I made it to the river’s edge and waited for dark, then walked along the riverfront houses of Mowbray Park. Hours passed before I found a kayak that wasn’t chained up and dragged it to the water. The paddle clunked as I slid in, shivering in my wet school skirt and thin cotton shirt. Night would hide my passage upriver.
Small waves lapped the kayak as I fought the tide. Hair blew in my eyes and whipped my neck. My arms and shoulders ached as I finally rowed into the mangroves at what had been the Botanic Gardens. Dark leaves rustled against a silvering sky and beyond them was the crater’s edge. I trudged up to the rim, leaves crunching underfoot.
The crater’s continuous black wall was shiny as fresh tar, with thousands of tiny holes lining the surface, and more perforations within those. I shivered and looked away. It felt like the crater was staring at — probing — me. I squinted into the grey mist that swirled within.
‘Why did you do it?’ I yelled.
‘It’s a girl!’
The man’s shout made me jump. It came from the bridge behind me. Distant footfalls slapped against the road – soldiers running to save me.
‘I’m coming to get him,’ I said, my breath stirring the mist.
And then I dived.
The voices were a world away. I stood beside my dad, over a floor of strangers that slept with open eyes. The mist smelt faintly of rot and burnt rubber. Empty black holes riddled all our skins and although dad stood by me he couldn’t speak. He smiled sadly like a damaged photograph.
The soldiers called again so I rose to the crater’s edge.
‘There she is!’ They called. They saw my perforated face. ‘Oh my God!’
When they reached for me I dropped back down.
‘Karen! Kaz!’ Dina called.
I rose. Above the crater it was midday. I squinted, scanning the mangroves for Dina. The sun was too bright, it shone through my holes showing that I was obviously horribly empty, so I stepped toward the shade.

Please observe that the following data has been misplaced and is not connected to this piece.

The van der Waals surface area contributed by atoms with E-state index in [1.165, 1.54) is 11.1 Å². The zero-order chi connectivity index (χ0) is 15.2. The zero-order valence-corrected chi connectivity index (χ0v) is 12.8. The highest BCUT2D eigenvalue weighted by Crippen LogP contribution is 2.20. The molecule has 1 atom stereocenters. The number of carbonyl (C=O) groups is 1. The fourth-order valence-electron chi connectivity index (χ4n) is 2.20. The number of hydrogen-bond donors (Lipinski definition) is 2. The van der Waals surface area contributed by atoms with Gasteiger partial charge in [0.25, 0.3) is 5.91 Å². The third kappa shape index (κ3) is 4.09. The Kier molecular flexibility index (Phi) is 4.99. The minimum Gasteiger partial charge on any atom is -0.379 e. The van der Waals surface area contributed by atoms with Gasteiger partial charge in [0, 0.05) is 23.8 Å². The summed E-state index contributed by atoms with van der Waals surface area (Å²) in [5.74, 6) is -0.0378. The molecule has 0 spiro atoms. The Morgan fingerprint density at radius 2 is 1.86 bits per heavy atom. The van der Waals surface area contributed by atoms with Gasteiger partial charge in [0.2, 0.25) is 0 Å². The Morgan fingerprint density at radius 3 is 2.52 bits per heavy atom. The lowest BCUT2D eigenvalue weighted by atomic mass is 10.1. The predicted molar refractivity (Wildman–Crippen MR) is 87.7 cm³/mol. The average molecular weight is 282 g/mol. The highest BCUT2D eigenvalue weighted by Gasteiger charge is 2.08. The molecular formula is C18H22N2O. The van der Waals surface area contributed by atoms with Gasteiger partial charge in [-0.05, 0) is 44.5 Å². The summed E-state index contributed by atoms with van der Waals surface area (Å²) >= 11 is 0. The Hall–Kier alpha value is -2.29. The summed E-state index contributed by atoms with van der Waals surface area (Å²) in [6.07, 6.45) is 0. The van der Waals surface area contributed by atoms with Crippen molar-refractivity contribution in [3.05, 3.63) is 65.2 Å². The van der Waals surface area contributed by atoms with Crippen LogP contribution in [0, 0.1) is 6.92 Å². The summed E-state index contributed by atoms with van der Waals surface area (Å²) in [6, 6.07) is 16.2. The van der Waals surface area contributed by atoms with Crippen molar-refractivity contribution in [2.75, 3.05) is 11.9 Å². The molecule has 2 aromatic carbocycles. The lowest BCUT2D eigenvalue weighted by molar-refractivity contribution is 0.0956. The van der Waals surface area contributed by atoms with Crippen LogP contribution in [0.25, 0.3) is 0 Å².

A fine fibre net sprung from the ground, catching me like strong spider web. Soldiers ran at me, slipped a canvas sack over my head and threw me on a cold floor. An engine revved, the truck lurched forward.
For the first time since dad’s death — or mine? — I cried.
A white room. The ground below my chair was dappled with bright circles, like miniature spotlights, from the lights above shining in and out my perforations. Researchers had probed me with instruments, exchanging horrified looks.
‘Turn off the lights,’ I begged. ‘Let me go back to the darkness.’
My desperation built into a moan, then a scream, shrill and continuous. It shifted from my mouth to emanate from all the black holes in my skin. Hurricanes swirled forth from them, forming one giant, dark whirlwind. The white room greyed, it shook and shattered, as the crater engulfed me.
Above the misted darkness a dog was barking.
I brushed my blonde hair back and glanced at dad, still smiling. I stroked his shoulder, avoiding his black holes.
I rose to the crater’s lip, searching for a trap. Leaves crunched under the mangroves, crushed by a big dog’s paws. His fur was dripping and he shook himself then pawed the ground.
I knelt. ‘Come.’
He lay down, whined, then crawled to me and licked my hand. My old mobile phone was clipped to his collar. I unhooked it and checked the messages.
Kaz, U xtended th cr8er by callng it. U cntrld th Pr48tn. U can stp it.
My head was hollow. Was that true?
Theyv fnshd Proofng frm Southprt 2 Mlbrn. They think no hls can breach t but theyr wrng. If any1 can stp it U can. Do it!’
I scooped Roger up and faced the crater. He whined, begging me not to take him. But I needed him, his help. I jumped, his howl spiralling upward.
We plunged down into dark mist, the fall dragging my hair upwards. I crashed past my father, through the floor. The rushing air buffeted us and I squeezed Roger, tangling my fingers in his hair so tightly that he snarled.
The vacuum began to suck out my breath.
‘Perforation?’ I asked.
‘Yes,’ said a hollow voice.
‘Go away,’ I begged. ‘Give my dad and the other people back.’
Infinite gaping eyes turned on me.
‘They’re lost,’ it said. ‘But this…Roger…I want it, too.’
The Perforation’s focus built. Wind whipped my feet out from under me and I tumbled, clutching Roger tightly. The Perforation’s hunger turned to him. I heard its desire to pierce his fur and translucent skin; to consume his organs and soul.
I screamed, shrill enough to stab my own holes through reality’s branes, and I splayed my fingertips outward, letting Roger fall away. White needles of desperate love shot from my fingertips, penetrating the black cliffs of the crater, piercing every Perforation eye across the world. I dragged them back to me, sucking the entire perforation in through my skin’s craters, with a flow of air to fuel my continuing scream.
The Perforation resisted. BANG: its hold snapped.
Then nothing but drifting silence.
I open my eyes. The Earth hovers over my palm. Against space my skin is reversed night sky: silver, with infinite black eyes.
Over wind-blown grass on the freeway’s verge, Roger is galloping home.
I have no home. I am the Perforation.